Music Review
6 Pages

Music Review

Course: EMUS 3822, Fall 2007

School: Colorado

Word Count: 1467

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Part 1 Melody: Musical line Melody- is the line, or tune, in music, a concept that is shared by most cultures o The element in music that appeals most directly to the listener o A succession of single pitches that we perceive as recognizable whole Range- the distance between the lowest and highest notes that the melody goes up and down on o The range of the movements Contour- the overall shape as it turns upward...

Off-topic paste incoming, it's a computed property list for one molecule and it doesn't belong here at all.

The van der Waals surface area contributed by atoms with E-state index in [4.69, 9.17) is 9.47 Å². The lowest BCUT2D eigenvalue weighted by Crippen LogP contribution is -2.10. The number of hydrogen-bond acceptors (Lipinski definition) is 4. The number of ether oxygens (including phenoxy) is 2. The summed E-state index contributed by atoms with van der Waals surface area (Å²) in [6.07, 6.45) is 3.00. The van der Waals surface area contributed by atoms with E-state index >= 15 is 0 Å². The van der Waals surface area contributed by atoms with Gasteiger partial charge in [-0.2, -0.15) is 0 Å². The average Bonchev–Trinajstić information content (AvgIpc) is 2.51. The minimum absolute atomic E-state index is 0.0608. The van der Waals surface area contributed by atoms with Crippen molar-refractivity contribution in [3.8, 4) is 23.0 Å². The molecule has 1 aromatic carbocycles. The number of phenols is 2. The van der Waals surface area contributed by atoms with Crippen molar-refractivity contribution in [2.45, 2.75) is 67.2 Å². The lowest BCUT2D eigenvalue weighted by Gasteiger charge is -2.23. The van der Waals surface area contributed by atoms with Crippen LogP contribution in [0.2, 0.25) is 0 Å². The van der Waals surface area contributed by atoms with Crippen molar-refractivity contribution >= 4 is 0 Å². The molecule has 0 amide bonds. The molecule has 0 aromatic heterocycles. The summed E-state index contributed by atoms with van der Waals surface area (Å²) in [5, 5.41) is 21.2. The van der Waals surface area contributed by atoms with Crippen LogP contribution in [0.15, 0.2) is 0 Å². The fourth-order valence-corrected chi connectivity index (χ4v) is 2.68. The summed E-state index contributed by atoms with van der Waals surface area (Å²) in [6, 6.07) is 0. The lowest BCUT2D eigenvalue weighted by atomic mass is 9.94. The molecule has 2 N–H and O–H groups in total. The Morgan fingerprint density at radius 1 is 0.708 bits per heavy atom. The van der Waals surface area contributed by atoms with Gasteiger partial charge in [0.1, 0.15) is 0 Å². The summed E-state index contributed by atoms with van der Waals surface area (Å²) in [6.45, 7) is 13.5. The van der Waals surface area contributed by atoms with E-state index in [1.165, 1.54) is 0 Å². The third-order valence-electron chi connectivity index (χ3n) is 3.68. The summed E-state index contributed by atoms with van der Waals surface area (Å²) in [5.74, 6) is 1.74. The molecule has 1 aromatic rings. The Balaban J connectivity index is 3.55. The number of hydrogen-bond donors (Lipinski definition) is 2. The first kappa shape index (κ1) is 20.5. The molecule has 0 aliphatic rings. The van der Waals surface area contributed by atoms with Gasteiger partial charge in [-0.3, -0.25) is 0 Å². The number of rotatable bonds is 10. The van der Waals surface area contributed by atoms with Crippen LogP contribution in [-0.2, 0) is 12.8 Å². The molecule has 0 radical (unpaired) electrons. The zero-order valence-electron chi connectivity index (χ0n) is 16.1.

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1 Part Melody: Musical line Melody- is the line, or tune, in music, a concept that is shared by most cultures o The element in music that appeals most directly to the listener o A succession of single pitches that we perceive as recognizable whole Range- the distance between the lowest and highest notes that the melody goes up and down on o The range of the movements Contour- the overall shape as it turns upward or downward or remains static o How it moves up and down Interval- the distance between and two pitches of a melody o Conjunct- melodies that move principally by small intervals in a joined connected manner are o Disjunct- melodies that move in larger disconnected intervals Melody Structure Phrase- a unit of meaning within a larger structure Cadence- where the phrase ends o It may be inconclusive giving the listener the impression of more to come o It may be final giving the listener the impression that the melody has reached the end o Where the singer or musician pauses to get breath Rhyme scheme- describes the similarity in the sound of the last syllables in each line Climax- the high point in a melodic line which usually represents a peak in intensity as well as in range Counter melody- when the relative importance of one melody over the other is clear and the added tune is the counter melody Rhythm and Meter: Musical Time Rhythm- what moves music forward in time, it propels music Beat- basic unit of rhythm, it is a regular pulse that divides time into equal segments o Accented- stronger beats Meters- the organized patterns of rhythmic pulses o Measures- meters in notation Measure lines- regular vertical lines on which the music is notated Metrical Patterns Downbeat- the first accented beat of each pattern o Referring to the downward beat of the conductors hand o Duple meter- the most basic patter alternates on a strong downbeat with a weak beat o Triple meter- basic pattern, three beats to a measure one strong beat and two weak ones Associated with dances like the waltz o Quadruple meter- contains 4 beats to the measure with a primary accent on the first beat and a secondary on the 3rd, usually has a broader feeling o Simple meters- meters in which the beat as duple subdivisions o Compound meters- when the beat is divided into three o Sextuple meter- six beats to the measure, the most common, with accents on beats one and four Upbeat- the accent beat is the last one in the measure Syncopation- the deliberate upsetting of the normal pattern of accentuation to keep from becoming monotonous o The accent is shifted to a weak beat of offbeat Polyrhythm one hand plays one rhythm the other plays a different one o Additive meter- grouping of irregular numbers of beats that add up to a larger overall pattern Nonmetric- some music that moves without any strong sense of beat or meter o Chants of the early Christian church Harmony: musical space Harmony- the simultaneous sounding of noted to form chords and the progression from one chord to the next o The simultaneous events in music o Chord- when three or more tones are sounded together The middle Ages -Early Middle agesThe religious beliefs of the middle ages makes the music of the time predominantly religious o Hildegard of Bingen- a woman who was head of a monastery in a small town in western Germany Remembered for her writings on natural history and medicine as well a for her poetry and music for special church services Sacred music in the middle ages Early influences of Christian church from Greek, Hebrew, and Syrian o Became necessary to assemble the every growing body of music into an organized liturgy. The liturgy refers to the set order of church services and to the structure of each service The task extended over several generations, through tradition credits pope Greg the great made them codified o Gregorian chant consists of a single line melody, it is monophonic in texture and lacking harmony and counterpoint It is a free flowing vocal line subtly following the inflections of the Latin text fall into 3 main categories according to the way they are set to the text syllabic- with one note sung to each syllable of text neumatic- generally with small groups of up to five notes sung to a syllable melismatic- with long groups of notes set to a single syllable of text o strong feature of chant and influenced many types Neumes- little ascending and descending symbols written above words to suggest the contours of the melody Used because there are so many chants its hard to remember Modes- of variety scale patterns Modal- various melodic and harmonic types that prevailed in the medieval and early renaissance eras The mass- services can be divided into 2 categories o Offices- a series of services celebrated at various hours of the day in monasteries and convents o Mass- a reenactment of the sacrifice of Christ, the most solemn ritual of the catholic church and the one attended by public worshipers the prayers that make up the mass fall into 2 categories Proper: texts that vary from day to day throughout the church year depending on what is being celebrated Ordinary: texts that remained the same every mass o Kyrie: the first item in the ordinary portion of the mass Example of Gregorian chant Sung in a responsorial manner- alternating between a soloist and a chorus Early Medieval motetMiddle ages mash up New text for second melody in organum New genre: motet Polytextual, sometimes polylingual Motets are sacred or secular Can have instrumental accompaniment Gregorian chant is basis for motets Thirteenth century motet -robin m'aime -3 polyphonic voices -built on the bottom line of the tenor Secular music in the middle ages -medieval minstrels -secular music arose in courts -preformed by aristocratic artists -france troubadours - germany minnesingers -secular music also arose in cities -performed by wandering minstrels -men: goliards -women- cunts -idealized love and chivalry -secular songs sung monophonically with improvised accompaniment Raimbaut de vaqueiras and the trouvere tradition - southern French secular composer - musician at the court of the marquis of montferrat -most famous song was kalenda maya, middle easter influence -love song about some bitch that he wanted to nail but couldn't Guillaume de machaut and the French ars nova -foremost ars nova fag -ars nova replace ars antiqua -will was a French composer who wrote chansons -cleric and courtier composed motets chansons and polyphonic mass ordinary poet fixed text forms: rondeau ballade virelai will's song- puis qu'en oubli three voice chanson rondeau form pain of unrequited love low melodic range to show despair -the renaissance marks the passing of Europe from religious orientation to a more secular one becomes the age of humanism musicians became all sorts of people -renaissance and sacred music motet -ave maria virfo serena josquin deprez mass - pope Marcellus mass (Gloria) -giovanni Palestrina -early renaissance mass Kyrie, Gloria, credo, sanctus, angus dei Secular influences began to build up Using non religious songs as a cantus firmus -Guillaume du fay and the cantus firmus mass Burundian composer -Burundian school less complex music than ars nova use of cantus firmus (chant or popular song) -late renaissance mass martin Luther: reformation emphasizes the participation for all more participatory music Calvin- sing psalms only need for a quickly written repertoire parody- existing song but with new lyrics counter reformation council of Trent corruption of chant by embellishment use of certain instruments in religious services incorporation of popular music into mass secularism of music irreverent attitude of church musicians Pure vocal style that respected the integrity of the sacred texts -Giovanni Pierluigi da Palestrina Italian composer organist and choirmaster Sistine chapel choir Wrote mostly sacred music -renaissance and secular music music in court and city life professional musicians: courts and civic functions merchant class amateurs: played and sang at home lute: keyboard instrument women and music chanson and madrigal Francesco petrach Pierre de ronsard -the chanson Burgundy france in the 15th century 3 or 4 voices courtly love voices freer poetic structures -instrumental dance music period of growth published music publishing centers: Venice, paris, Antwerp instrumentation was unspecified indoor/outdoor -susato: three dances set of here rondes from the 1551 danserye collection instrumental dances publsished by tielman susato -italian madrigal chief form or renaissance secular music Italian courts Text- short poem of lyrics Music sets text expressively Instruments substitute for the voices -Monteverdi and the marigal Claudio Monteverdi Italian Renaissance and baroque eras Eight books of madrigals Wrote ecco mormorar l'onde -english madrigal English further developed the Italian madrigal Thomas morley, john wilbye, Thomas weelkes, john farmer Musica transalpina -transition 1: from renaissance to baroque polychoral music in Venice st marks basilica